Four women have now made a complaint about the same Liberal staffer who allegedly assaulted Brittany Higgins.

 

 

CW: The following piece discusses sexual assault and rape.

Per The ABC, “The woman, who made a formal report at a police station in Canberra on Sunday, has come forward after Ms Higgins alleged last week that she was raped in the office of the then-defence industry minister Linda Reynolds after drinks with the man in March 2019. The fourth woman, who for now wishes to remain anonymous, told the ABC that when she learned the identity of Ms Higgins’s alleged rapist through staffer networks, she winced — she remembered him as being ‘really sleazy’…socialising after work in 2017 with colleagues at Canberra’s Public Bar, the favoured drinking hole of the political class, the woman said she was startled when the man who would later be identified as the staffer who allegedly raped Ms Higgins reached his hand under the table and stroked her thigh. The woman said this was completely uninvited. Two other women — a Liberal staffer and a former Coalition volunteer — also made allegations to The Australian newspaper that they were sexually assaulted by the same former staffer.”

Former government staffer Brittany Higgins on Friday announced she will lay a formal complaint to trigger a police investigation into her alleged 2019 rape by a colleague in Parliament House.

In a statement, Higgins also said she had told Scott Morrison’s office she expected a voice in the framing of the inquiry into the conditions for ministers and staff.

Her statement came amid fresh allegations, based on April 2019 text exchanges, that Morrison’s office was made aware of the rape allegation soon after the incident.

On Saturday, The Weekend Australian reported that another woman, also a former Liberal party staffer, has come forward, stating that she was also raped by the man accused of sexually assaulting Brittany Higgins in Parliament House in 2019.

“If this had been properly dealt with by the government in 2019 this would not have happened to me,’’ she told the newspaper, on the condition of anonymity.

“I am telling my story because I want to support Brittany (Higgins) and I want to help shine a light on this awful culture.”

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Asked about the April 2019 texts, Scott Morrison said he had received the advice from his office that it did not know until Friday of last week “and I’ve asked my department to actually look into that advice so I can be assured. I would like to know if there was anything different here, I would like to know.

“I want to know. And that’s why I’ve asked the secretary of my department to actually test that advice that I’ve received.”

In her statement, Higgins said: “Today I have reengaged with Australian Federal Police and will proceed with a formal complaint regarding the crime committed against me in what should be the safest building in Australia.”

Higgins spoke with the police at the time (of the incident – Ed), but did not lay a complaint. She has said she felt pressured to choose between pursuing the matter and safeguarding her career.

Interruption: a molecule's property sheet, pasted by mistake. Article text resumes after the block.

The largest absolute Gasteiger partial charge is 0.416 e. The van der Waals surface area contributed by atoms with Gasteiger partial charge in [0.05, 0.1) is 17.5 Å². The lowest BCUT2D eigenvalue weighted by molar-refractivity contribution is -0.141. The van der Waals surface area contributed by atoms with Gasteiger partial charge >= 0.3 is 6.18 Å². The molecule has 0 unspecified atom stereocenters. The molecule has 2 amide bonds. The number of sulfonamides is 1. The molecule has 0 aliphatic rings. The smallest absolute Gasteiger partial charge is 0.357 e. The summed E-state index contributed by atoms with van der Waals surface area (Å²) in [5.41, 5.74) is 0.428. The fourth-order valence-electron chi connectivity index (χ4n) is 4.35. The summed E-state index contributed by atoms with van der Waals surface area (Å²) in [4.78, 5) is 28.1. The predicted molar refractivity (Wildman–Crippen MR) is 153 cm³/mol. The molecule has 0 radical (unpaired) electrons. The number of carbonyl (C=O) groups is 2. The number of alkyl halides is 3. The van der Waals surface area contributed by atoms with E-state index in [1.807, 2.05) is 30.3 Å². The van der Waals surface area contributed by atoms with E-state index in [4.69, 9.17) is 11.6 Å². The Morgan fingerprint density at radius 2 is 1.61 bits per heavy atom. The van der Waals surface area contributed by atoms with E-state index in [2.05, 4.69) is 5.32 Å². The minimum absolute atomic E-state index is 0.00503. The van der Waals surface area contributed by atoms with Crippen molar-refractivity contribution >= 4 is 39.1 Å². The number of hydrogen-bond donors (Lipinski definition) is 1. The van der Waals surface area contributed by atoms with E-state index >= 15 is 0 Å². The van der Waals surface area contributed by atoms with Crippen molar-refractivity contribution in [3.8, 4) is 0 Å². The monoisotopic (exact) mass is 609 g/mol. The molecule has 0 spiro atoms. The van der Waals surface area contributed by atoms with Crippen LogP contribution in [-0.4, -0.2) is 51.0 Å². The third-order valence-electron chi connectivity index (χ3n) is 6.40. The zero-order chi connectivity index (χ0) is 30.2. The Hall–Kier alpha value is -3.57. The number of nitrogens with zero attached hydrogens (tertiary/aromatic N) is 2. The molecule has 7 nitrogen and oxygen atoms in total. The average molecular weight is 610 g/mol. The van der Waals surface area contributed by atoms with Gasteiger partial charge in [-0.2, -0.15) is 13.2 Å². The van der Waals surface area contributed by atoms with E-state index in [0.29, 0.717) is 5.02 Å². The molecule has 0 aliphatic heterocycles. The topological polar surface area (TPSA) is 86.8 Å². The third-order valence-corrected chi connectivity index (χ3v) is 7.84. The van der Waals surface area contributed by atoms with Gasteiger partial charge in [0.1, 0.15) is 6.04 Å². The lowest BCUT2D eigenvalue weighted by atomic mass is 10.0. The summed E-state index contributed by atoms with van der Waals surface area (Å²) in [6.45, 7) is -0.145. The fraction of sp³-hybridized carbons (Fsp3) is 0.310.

On Friday, Higgins said she sought to achieve two things by coming forward this week.

She wanted a comprehensive police investigation into what happened to her “and for my perpetrator to face the full force of the law”. The police had told her they would handle the matter thoroughly and transparently, and she also wanted it done in a “timely manner”. “I have waited a long time for justice,” she said.

“Secondly, given my experience, I am determined to drive significant reform in the way the Australian Parliament handles issues of this nature and treats ministerial and parliamentary staff more generally.

“I expect a truly independent investigation into how my matter was handled inside the government including offices where I worked, and other offices and parties that had knowledge of my circumstances.

“I believe that getting to the bottom of what happened to me and how the system failed me is critical to creating a new framework for political staff that ensures genuine cultural change and restores the trust of staff.

“In addition to an independent investigation into what happened to me, I demand a significant review into the conditions under which ministerial and parliamentary staff are employed and how we can do better.”

“The Prime Minister has repeatedly told the Parliament that I should be given ‘agency’ going forward.

“I don’t believe that agency was provided to me over the past two years but I seize it now and have advised the Prime Minister’s Office that I expect a voice in framing the scope and terms of reference for a new and significant review into the conditions for all ministerial and parliamentary staff,” she said.

“I was failed repeatedly, but I now have my voice, and I am determined to use to ensure that this is never allowed to happen to another member of staff again.”

“Too often, a toxic workplace culture can emerge that enables inappropriate conduct and this is exacerbated by the disparity in the power dynamics.”The Conversation.

 

 

 

 

 

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